ImageAll of which is to say the Indians might be in a bind here. Because as jarring as the news is and as much as the actual age of Carmona/Heredia obviously impacts his perceived value, the ugly truth is that the Indians’ depth rotation options — David Huff, Jeanmar Gomez, Scott Barnes, Zach McAllister and Corey Kluber — are large in number but thin in upside, and they need this particular pitcher for the third slot in their rotation. Perhaps this will prompt the club to consider outside options.

What I would doubt, knowing how the Indians operate, is a clean cut with Carmona, no matter how much that $7 million might help them fill their glaring need for a bat at first base. But I’ve been wrong before.

If Carmona/Heredia is guilty, was he wrong to tell this lie?

Well, from our first cognizant moments, we’re all taught not to lie. But having bettered his own life and the lives of his loved ones, I doubt this lie – a lie told by countless players in his position — is one he’d regret, if he did indeed tell it.

What he’d regret, I’m sure, is getting caught.


“I peg you as a ‘glass is half-empty’ kinda guy, am I right?”

By Anthony Castrovince/MLB.com

It’s all about outlook, whether you approach your daily existence with a grin or a glower.

Some embrace the New Year as an opportunity for refreshment or advancement or the continuation of all the joy and beauty that life on earth entails. “Another year!” they shriek. Others bemoan it as the extension and continuation of their miserable existence, another opportunity to stub their toe on the bedpost of life. “Another year,” they sigh.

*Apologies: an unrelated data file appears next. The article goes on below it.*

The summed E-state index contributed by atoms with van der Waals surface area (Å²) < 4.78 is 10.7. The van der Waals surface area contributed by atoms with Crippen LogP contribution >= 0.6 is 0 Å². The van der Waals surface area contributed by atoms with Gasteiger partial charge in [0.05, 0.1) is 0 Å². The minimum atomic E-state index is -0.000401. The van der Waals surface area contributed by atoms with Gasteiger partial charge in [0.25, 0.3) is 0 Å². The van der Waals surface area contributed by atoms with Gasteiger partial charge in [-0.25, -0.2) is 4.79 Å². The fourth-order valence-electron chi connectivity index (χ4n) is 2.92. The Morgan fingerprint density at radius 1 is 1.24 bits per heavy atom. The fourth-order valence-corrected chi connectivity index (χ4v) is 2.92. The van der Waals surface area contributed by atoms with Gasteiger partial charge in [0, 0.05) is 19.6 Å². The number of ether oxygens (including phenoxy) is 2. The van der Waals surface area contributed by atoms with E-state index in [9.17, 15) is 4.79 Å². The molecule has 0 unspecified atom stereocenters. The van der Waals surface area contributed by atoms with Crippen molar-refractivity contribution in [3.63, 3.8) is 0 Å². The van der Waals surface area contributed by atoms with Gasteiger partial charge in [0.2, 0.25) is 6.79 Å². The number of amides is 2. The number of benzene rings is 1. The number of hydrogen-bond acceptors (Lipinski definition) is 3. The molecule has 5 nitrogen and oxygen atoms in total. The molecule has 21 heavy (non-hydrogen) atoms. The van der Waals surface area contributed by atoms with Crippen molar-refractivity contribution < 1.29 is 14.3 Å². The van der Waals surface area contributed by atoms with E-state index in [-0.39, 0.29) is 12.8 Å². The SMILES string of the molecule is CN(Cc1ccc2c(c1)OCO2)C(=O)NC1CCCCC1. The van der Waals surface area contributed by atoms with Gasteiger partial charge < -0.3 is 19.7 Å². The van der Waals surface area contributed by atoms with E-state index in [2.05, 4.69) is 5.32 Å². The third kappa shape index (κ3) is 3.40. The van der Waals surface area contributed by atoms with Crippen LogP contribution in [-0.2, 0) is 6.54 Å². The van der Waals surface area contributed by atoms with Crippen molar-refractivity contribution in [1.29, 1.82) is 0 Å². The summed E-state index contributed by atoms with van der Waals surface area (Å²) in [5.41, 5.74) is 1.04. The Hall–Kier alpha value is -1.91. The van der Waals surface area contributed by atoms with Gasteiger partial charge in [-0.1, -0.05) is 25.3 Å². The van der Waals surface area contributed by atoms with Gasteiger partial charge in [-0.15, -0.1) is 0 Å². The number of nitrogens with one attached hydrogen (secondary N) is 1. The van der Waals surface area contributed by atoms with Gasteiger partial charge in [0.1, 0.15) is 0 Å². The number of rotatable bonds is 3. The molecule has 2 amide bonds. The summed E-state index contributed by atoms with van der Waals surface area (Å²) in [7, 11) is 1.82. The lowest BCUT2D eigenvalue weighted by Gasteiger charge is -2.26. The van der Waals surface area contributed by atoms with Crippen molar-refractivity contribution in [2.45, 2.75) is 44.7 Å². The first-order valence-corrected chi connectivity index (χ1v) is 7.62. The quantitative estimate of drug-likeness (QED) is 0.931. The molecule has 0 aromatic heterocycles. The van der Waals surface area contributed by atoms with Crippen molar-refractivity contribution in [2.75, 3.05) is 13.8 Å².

Here at CastroTurf, we cater to both sides, and that’s due, no doubt, to my Cleveland upbringing. This is either the most optimistic sports town you’ve ever encountered or the most miserable. And some of us waver by the day.

So let’s look at 2012, as it pertains to the Cleveland Indians, from both perspectives. We’ll get into where the Indians stand relative to their division peers after the remainder of the offseason plays out. For now, let’s examine this club for what it is and where it is and point out some positives and negatives as we embark upon the year ahead.

I think, in these situations, it’s always best to get the bad out of the way and then go with the good, so let’s do just that.


  • The Indians went 30-15 to start 2011, then 50-67 the rest of the way. They did not have the depth to overcome injuries and remain a contender, even as a winnable division remained there for the taking late in the summer. And because of poor player development and a lack of luck in the injury department, they’ll struggle in the depth department again in 2012.